Like the dozens of splintering sub-genres of metal, there’s all kinds of new types of beer coming out. India Pale Ales, also known as IPAs, are all the rage right now in the craft brew world. The beers are light (they are pale ales after all) DC Brau On The Wings Of Armageddonand bitter to differing degrees. This is because originally the beer that was being shipped by boat to British soldiers stationed in India were given loads of preservatives which left the beer tasting bitter. The soldiers grew accustomed to this bitter taste and when they came back home they wanted more of this beer, and so the Brits started brewing it at home too. Personally, I think IPAs are fine but the market seems to be getting saturated with them. It’s hard to find a brewery that doesn’t make one and I’m starting to get the sense that they all feel obliged to even if that isn’t what they want to specialize in just because IPAs are so popular right now. For my money though, I prefer my beer to be like my metal, dark and heavy! That’s why you’ll often see me drinking malty beers like stouts and porters. However, there are dozens of different styles of beer to choose from these days: fruity and crisp, bitter, chocolatey, smoked, oak and bourbon barrel aged variations, barley wines, ambers, and many more. Sometimes you’ll see “seasonal” beers being sold, which usually means they’re only made at certain times. An example of this is a pumpkin beer released in the autumn. There’s also “limited release” beers which are often just a one time batch and once they’re gone they’re gone for good never to be brewed again.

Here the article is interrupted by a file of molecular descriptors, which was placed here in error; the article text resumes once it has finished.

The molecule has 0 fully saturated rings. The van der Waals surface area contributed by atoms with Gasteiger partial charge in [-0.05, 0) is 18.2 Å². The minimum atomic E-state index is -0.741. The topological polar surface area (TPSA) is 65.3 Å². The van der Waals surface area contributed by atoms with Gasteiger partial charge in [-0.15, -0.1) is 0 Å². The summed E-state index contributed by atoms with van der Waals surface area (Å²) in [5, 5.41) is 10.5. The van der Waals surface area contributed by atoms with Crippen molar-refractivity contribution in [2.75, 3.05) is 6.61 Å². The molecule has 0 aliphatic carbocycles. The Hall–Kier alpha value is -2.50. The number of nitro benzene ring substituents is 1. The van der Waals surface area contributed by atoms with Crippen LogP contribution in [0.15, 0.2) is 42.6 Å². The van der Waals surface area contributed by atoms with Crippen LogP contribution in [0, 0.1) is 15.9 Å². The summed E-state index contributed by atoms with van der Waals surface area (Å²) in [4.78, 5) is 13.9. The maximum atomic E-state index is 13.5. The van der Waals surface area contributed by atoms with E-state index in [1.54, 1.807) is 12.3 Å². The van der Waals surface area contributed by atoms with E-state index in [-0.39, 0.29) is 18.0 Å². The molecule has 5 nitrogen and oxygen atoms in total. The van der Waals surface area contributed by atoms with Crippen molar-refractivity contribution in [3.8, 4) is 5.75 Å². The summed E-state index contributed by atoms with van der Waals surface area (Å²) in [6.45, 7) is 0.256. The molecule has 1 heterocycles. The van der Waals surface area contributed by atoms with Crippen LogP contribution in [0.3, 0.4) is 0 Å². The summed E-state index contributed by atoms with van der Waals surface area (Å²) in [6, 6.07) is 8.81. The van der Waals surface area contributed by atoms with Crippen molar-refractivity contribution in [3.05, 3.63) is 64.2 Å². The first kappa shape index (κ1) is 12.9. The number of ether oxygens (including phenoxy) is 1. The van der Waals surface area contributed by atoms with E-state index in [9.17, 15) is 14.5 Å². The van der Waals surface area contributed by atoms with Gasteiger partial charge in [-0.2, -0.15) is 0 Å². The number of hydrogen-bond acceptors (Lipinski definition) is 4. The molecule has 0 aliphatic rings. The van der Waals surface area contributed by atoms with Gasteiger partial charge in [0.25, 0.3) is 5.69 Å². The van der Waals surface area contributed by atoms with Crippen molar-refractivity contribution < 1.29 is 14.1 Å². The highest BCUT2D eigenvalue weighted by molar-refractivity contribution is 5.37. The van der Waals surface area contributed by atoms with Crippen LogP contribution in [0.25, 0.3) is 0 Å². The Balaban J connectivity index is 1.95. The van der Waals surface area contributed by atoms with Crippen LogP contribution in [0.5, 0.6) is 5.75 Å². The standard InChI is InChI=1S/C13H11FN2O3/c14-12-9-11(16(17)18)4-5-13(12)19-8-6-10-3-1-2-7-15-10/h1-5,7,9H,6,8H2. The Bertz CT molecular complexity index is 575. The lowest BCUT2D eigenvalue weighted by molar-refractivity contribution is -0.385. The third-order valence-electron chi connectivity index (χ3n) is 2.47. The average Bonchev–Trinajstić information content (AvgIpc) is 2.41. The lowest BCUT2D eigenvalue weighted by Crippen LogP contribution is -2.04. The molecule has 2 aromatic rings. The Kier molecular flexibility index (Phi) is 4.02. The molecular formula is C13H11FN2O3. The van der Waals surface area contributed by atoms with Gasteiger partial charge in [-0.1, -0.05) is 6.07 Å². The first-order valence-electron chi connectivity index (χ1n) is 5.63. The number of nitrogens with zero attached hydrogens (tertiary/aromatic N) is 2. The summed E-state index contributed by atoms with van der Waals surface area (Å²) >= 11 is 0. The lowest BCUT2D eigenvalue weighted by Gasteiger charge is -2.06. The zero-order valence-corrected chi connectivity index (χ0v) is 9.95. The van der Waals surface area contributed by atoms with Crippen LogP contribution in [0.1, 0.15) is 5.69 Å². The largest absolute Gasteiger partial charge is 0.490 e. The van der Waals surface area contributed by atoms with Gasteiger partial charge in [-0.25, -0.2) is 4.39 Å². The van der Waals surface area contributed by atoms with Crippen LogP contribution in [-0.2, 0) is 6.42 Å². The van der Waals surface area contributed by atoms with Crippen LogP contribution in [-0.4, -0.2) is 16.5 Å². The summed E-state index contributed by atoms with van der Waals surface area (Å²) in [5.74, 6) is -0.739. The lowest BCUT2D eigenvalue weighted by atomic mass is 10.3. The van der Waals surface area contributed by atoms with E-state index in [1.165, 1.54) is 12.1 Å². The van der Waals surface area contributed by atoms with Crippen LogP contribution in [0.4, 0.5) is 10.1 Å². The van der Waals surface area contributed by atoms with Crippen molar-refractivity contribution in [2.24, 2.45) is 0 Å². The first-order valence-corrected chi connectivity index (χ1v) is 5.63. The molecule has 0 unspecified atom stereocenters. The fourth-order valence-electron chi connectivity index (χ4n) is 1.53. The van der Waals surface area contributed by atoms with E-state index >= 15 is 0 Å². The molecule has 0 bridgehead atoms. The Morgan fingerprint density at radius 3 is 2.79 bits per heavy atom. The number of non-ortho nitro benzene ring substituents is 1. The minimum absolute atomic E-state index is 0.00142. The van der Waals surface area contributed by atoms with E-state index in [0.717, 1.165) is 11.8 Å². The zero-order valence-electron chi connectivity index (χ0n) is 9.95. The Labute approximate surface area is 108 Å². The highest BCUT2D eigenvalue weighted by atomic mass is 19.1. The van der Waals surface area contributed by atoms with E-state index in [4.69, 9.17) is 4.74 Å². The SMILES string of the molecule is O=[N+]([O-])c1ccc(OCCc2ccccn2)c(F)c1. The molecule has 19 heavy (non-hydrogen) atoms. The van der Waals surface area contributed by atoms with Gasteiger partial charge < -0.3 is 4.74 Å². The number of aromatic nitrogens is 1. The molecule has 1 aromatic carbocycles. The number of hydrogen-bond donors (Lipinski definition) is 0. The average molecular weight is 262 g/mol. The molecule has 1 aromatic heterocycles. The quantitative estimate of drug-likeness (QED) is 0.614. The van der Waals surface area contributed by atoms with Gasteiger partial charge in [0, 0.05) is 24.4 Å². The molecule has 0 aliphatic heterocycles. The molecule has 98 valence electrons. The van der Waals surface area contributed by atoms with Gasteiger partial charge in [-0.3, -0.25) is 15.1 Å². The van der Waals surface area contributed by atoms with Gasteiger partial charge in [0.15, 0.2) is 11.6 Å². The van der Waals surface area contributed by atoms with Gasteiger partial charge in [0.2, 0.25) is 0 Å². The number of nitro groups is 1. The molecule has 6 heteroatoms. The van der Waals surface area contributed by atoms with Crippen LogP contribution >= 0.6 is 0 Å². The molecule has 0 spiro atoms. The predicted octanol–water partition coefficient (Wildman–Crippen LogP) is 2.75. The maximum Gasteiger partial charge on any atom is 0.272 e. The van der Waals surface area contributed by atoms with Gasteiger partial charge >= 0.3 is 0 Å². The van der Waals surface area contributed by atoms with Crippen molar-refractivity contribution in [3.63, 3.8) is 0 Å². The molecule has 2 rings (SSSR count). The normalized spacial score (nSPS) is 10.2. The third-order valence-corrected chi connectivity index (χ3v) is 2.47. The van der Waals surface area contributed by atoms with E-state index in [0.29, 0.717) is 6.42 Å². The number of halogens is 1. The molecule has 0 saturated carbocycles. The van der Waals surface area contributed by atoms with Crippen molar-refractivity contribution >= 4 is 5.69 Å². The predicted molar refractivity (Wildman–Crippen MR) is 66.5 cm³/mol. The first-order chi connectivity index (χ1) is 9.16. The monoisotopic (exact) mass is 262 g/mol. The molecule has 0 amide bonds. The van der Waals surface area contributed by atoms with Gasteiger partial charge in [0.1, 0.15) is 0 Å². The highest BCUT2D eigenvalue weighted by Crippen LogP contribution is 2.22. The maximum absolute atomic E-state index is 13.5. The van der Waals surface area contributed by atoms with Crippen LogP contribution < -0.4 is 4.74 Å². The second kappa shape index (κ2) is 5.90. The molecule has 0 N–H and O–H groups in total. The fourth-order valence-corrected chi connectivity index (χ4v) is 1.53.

A trip to the beer aisle at one of the bigger Total Wine stores in the area is reminiscent of heading to Tower Records in the old days. The selection is almost overwhelming and the variety can’t be beat. You can find underground stuff, local brews and even a variety of exotic imports from not just Europe but the entire world. You can make your own six packs at Total Wine to sample whatever catches your eye. Like concert tickets, a higher price doesn’t always mean a better product and I often enjoy finding out which beers are the best tasting for the lowest price. Another great place to start trying new beer is the World Of Beer bar in Arlington, Virginia. They have 50 beers on tap, most of which rotate out regularly, and if that’s not enough for you they also have literally hundreds of different beers from all over the world kept cold in bottles. I was there once and some popped-collar, sandal wearing bro next to me asked the bartender for a Bud Light. The bartender just laughed at him and told him they don’t carry that. Now that’s my kind of bar! So if Total Wine is the Tower Records of beer, then what would be the Metal Archives? That would be Beer Advocate, a site that indexes and reviews almost every beer, plenty of which you’ve never even heard of. They also have user reviews and a very active user community. And if you’re Orkney Brewery Skull Splitter looking for some beers with a more “metal” image then check out the beers by Stone, such as Arrogant Bastard, which features a demon on the bottles (and some hilarious text on the back as well). Then there is Avery Brewing which offers a whole line of expensive but very delicious beers named after demons such as Samael and Mephistopheles. There’s also Skull Splitter Ale by Orkney Brewery which has a viking on the label and would definitely be more appropriate to drink than a shitty Natty Boh while blasting some Amon Amarth.